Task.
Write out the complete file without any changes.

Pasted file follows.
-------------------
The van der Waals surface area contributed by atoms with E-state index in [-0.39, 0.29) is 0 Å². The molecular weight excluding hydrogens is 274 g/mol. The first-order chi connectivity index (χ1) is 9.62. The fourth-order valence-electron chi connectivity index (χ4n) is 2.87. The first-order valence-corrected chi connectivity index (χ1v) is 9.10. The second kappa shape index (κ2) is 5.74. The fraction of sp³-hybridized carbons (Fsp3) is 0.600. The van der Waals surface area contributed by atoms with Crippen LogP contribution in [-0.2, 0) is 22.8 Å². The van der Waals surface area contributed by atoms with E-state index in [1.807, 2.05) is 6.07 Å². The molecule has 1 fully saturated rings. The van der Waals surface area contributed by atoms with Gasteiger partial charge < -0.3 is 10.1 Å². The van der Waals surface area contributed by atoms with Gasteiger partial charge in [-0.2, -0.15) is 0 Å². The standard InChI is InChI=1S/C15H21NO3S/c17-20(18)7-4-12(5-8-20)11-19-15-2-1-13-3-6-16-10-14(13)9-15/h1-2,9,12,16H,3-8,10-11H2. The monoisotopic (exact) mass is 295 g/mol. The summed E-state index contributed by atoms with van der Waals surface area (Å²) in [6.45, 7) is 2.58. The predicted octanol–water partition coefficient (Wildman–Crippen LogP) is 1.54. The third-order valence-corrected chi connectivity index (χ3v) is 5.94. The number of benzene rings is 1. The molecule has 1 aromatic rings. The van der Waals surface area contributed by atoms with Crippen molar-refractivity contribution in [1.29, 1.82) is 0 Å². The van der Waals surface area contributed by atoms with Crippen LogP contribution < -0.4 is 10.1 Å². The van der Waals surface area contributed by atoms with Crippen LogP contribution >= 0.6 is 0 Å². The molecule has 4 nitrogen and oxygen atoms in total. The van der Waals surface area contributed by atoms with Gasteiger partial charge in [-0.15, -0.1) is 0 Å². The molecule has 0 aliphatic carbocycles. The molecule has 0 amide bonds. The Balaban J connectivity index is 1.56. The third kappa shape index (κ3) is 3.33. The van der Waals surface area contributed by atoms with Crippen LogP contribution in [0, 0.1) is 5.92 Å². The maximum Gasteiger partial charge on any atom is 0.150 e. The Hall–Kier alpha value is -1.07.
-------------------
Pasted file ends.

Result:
The van der Waals surface area contributed by atoms with E-state index in [-0.39, 0.29) is 0 Å². The molecular weight excluding hydrogens is 274 g/mol. The first-order chi connectivity index (χ1) is 9.62. The fourth-order valence-electron chi connectivity index (χ4n) is 2.87. The first-order valence-corrected chi connectivity index (χ1v) is 9.10. The second kappa shape index (κ2) is 5.74. The fraction of sp³-hybridized carbons (Fsp3) is 0.600. The van der Waals surface area contributed by atoms with Crippen LogP contribution in [-0.2, 0) is 22.8 Å². The van der Waals surface area contributed by atoms with E-state index in [1.807, 2.05) is 6.07 Å². The molecule has 1 fully saturated rings. The van der Waals surface area contributed by atoms with Gasteiger partial charge < -0.3 is 10.1 Å². The van der Waals surface area contributed by atoms with Gasteiger partial charge in [-0.2, -0.15) is 0 Å². The standard InChI is InChI=1S/C15H21NO3S/c17-20(18)7-4-12(5-8-20)11-19-15-2-1-13-3-6-16-10-14(13)9-15/h1-2,9,12,16H,3-8,10-11H2. The monoisotopic (exact) mass is 295 g/mol. The summed E-state index contributed by atoms with van der Waals surface area (Å²) in [6.45, 7) is 2.58. The predicted octanol–water partition coefficient (Wildman–Crippen LogP) is 1.54. The third-order valence-corrected chi connectivity index (χ3v) is 5.94. The number of benzene rings is 1. The molecule has 1 aromatic rings. The van der Waals surface area contributed by atoms with Crippen molar-refractivity contribution in [1.29, 1.82) is 0 Å². The van der Waals surface area contributed by atoms with Crippen LogP contribution < -0.4 is 10.1 Å². The van der Waals surface area contributed by atoms with Crippen LogP contribution >= 0.6 is 0 Å². The molecule has 4 nitrogen and oxygen atoms in total. The van der Waals surface area contributed by atoms with Gasteiger partial charge in [-0.15, -0.1) is 0 Å². The molecule has 0 aliphatic carbocycles. The molecule has 0 amide bonds. The Balaban J connectivity index is 1.56. The third kappa shape index (κ3) is 3.33. The van der Waals surface area contributed by atoms with Crippen LogP contribution in [0, 0.1) is 5.92 Å². The maximum Gasteiger partial charge on any atom is 0.150 e. The Hall–Kier alpha value is -1.07.